Points and pondering.
Just a few little point updates.
-the doc is behaving like a good small-government type and emulating a decent economics package; I'm trimming and moving programs in order to reduce fiduciary outlay, in order to reduce debtload for a planned movement in purchasing power.
Essentially, I'm buying next to nothing (including a workable (!) scheme to eat healthily for $100 a month) and trimming what I normally overpay into my various loans and bills, in order to knock out one particular loan by August. Asides from the mortgage (which, like the national debt, is large enough to make a severe cost reduction program unfeasible due to long term effects), this loan is my largest and frankly my most embarrasing... I asked the bank if they would offer me a loan to pay off every-single-one of the credit cards that had been used to get me through college and a bit beyond, and they agreed.
Once the program is complete, I'll perform a similar but less severe trick on my vehicle loan (since it has collateral behind it, it's not as bad a risk as the unsecured loan), and then the same with the mortgage.
The benefits: greater spending power. I'm tired of watching guns pass through the shop or looking up something odd on gunbroker and *finding* it and not having the free funds to pick it up.
-How to eat on $100 a month, reasonably healthily, and lose weight doing so: Well, I'm halfway through the first month of the experiment and it's going beautifully so far. Twice a month I'll make a big pot of chili, soup, beans, whatever. When it's done, I immediately ladle it into 9oz containers and toss them in the freezer. The last haul was 11 of those, split between chili and chicken soup made with turkey stock from thanksgiving last.
Breakfast is one egg, done however I like, with a dabbling of leftovers from weekend food and some raw vegetables (mostly broccoli/carrots, it keeps long enough). Lunch is the container meal. Dinner is a sandwich, due to cash concerns this run it's bologna and cheese on whole wheat (real cheese too, it's not tha tmuch more expensive and far better for you).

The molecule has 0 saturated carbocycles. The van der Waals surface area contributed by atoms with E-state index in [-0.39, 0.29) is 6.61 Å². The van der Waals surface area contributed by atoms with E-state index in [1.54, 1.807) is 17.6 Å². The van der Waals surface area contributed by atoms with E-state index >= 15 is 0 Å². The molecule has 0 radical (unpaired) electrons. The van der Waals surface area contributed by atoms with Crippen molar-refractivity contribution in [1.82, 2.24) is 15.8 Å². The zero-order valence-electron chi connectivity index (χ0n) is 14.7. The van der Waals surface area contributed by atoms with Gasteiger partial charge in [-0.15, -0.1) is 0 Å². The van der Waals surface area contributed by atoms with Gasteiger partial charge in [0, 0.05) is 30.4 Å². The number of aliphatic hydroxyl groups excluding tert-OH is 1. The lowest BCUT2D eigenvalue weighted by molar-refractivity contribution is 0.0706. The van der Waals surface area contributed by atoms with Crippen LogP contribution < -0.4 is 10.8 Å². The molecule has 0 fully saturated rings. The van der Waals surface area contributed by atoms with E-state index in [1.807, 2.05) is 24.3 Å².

On the weekends I make some off meals... pasta, lentils, stuff that doesn't freeze well but can cook up in a 2-3 day batch, and have that instead of the soups. There's two cans of "light" canned fruit in the pantry as well, which will augment.
This beats the pants off ramen or even canned soups... I get to control how much salt and how much spice goes in (little salt, much spice), and it just tastes better overall. I figure a big pot of chili like I made runs me something less than $10, for what's proving to be about a week's worth of food.
-Yesterday I went down to the John Sevier range and became a member of the Volunteer rifle and pistol club... looks like it may be worthwhile. I still have to go back on the 16'th for orientation and live fire demo, which I hope will actually happen because I'm scheduled at the shop that day.
View into my mindset: upon learning that there's a live fire demo required, thought #1 wasn't about my capabilities or accuracy... first thought, heck, current thought was "Wow, what will I bring? I could bring the Arisaka but ammo's pricey, could bring a Mosin but my ammo's corrosive... hate to waste a trip to the range with a pistol... the Marlin is still somewhat broken... "
I think I'll just bring the CZ75 compact. First gun's still the one I shoot best with :)
-The white shadow: Project's actually complete, and I ran the numbers and it may behoove me to go ahead and start driving it now instead of waiting for the insurance policy rollover. At today's prices, if I can manage the expected 32mpg then I'll be saving $30 a month in gas... my daily trip takes me 55 to 57 miles depending on which way I go, and the truck's mileage is suffering from old age. Trouble is, the plates haven't arrived yet, but I expect it soon. If they haven't arrived by monday I'll go raise hell at the dealer.